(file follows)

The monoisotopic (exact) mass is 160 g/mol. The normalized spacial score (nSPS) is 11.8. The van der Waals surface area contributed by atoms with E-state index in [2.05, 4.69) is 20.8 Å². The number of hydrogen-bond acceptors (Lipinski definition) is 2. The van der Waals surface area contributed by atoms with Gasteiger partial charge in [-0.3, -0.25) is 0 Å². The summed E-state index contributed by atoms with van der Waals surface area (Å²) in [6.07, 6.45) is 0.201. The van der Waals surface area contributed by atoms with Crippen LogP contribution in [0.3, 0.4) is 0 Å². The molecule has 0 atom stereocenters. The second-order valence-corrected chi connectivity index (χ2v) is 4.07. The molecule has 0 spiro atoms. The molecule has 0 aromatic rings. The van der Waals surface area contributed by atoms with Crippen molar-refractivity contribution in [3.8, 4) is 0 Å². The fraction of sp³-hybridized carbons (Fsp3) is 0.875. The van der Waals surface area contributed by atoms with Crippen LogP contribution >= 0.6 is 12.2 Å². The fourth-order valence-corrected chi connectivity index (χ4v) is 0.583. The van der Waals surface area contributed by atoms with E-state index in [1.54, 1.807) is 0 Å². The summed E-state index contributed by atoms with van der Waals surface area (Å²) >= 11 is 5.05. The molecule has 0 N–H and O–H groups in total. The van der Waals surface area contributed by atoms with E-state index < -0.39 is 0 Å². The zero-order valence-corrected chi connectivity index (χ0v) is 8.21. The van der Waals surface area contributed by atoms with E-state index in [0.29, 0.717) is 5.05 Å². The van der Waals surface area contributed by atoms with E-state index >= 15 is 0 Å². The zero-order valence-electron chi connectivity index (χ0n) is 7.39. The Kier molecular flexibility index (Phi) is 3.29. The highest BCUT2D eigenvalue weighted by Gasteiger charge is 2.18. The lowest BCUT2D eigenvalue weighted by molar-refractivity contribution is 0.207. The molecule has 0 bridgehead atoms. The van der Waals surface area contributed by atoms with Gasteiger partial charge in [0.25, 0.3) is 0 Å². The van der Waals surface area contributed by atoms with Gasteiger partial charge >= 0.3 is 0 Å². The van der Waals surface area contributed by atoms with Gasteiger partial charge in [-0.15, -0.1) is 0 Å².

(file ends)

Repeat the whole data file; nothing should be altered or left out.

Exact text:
The monoisotopic (exact) mass is 160 g/mol. The normalized spacial score (nSPS) is 11.8. The van der Waals surface area contributed by atoms with E-state index in [2.05, 4.69) is 20.8 Å². The number of hydrogen-bond acceptors (Lipinski definition) is 2. The van der Waals surface area contributed by atoms with Gasteiger partial charge in [-0.3, -0.25) is 0 Å². The summed E-state index contributed by atoms with van der Waals surface area (Å²) in [6.07, 6.45) is 0.201. The van der Waals surface area contributed by atoms with Crippen LogP contribution in [0.3, 0.4) is 0 Å². The molecule has 0 atom stereocenters. The second-order valence-corrected chi connectivity index (χ2v) is 4.07. The molecule has 0 spiro atoms. The molecule has 0 aromatic rings. The van der Waals surface area contributed by atoms with Crippen molar-refractivity contribution in [3.8, 4) is 0 Å². The fraction of sp³-hybridized carbons (Fsp3) is 0.875. The van der Waals surface area contributed by atoms with Crippen LogP contribution >= 0.6 is 12.2 Å². The fourth-order valence-corrected chi connectivity index (χ4v) is 0.583. The van der Waals surface area contributed by atoms with E-state index in [1.54, 1.807) is 0 Å². The summed E-state index contributed by atoms with van der Waals surface area (Å²) >= 11 is 5.05. The molecule has 0 N–H and O–H groups in total. The van der Waals surface area contributed by atoms with E-state index < -0.39 is 0 Å². The zero-order valence-corrected chi connectivity index (χ0v) is 8.21. The van der Waals surface area contributed by atoms with E-state index in [0.29, 0.717) is 5.05 Å². The van der Waals surface area contributed by atoms with E-state index >= 15 is 0 Å². The zero-order valence-electron chi connectivity index (χ0n) is 7.39. The Kier molecular flexibility index (Phi) is 3.29. The highest BCUT2D eigenvalue weighted by Gasteiger charge is 2.18. The lowest BCUT2D eigenvalue weighted by molar-refractivity contribution is 0.207. The molecule has 0 bridgehead atoms. The van der Waals surface area contributed by atoms with Gasteiger partial charge in [0.25, 0.3) is 0 Å². The van der Waals surface area contributed by atoms with Gasteiger partial charge >= 0.3 is 0 Å². The van der Waals surface area contributed by atoms with Gasteiger partial charge in [-0.15, -0.1) is 0 Å².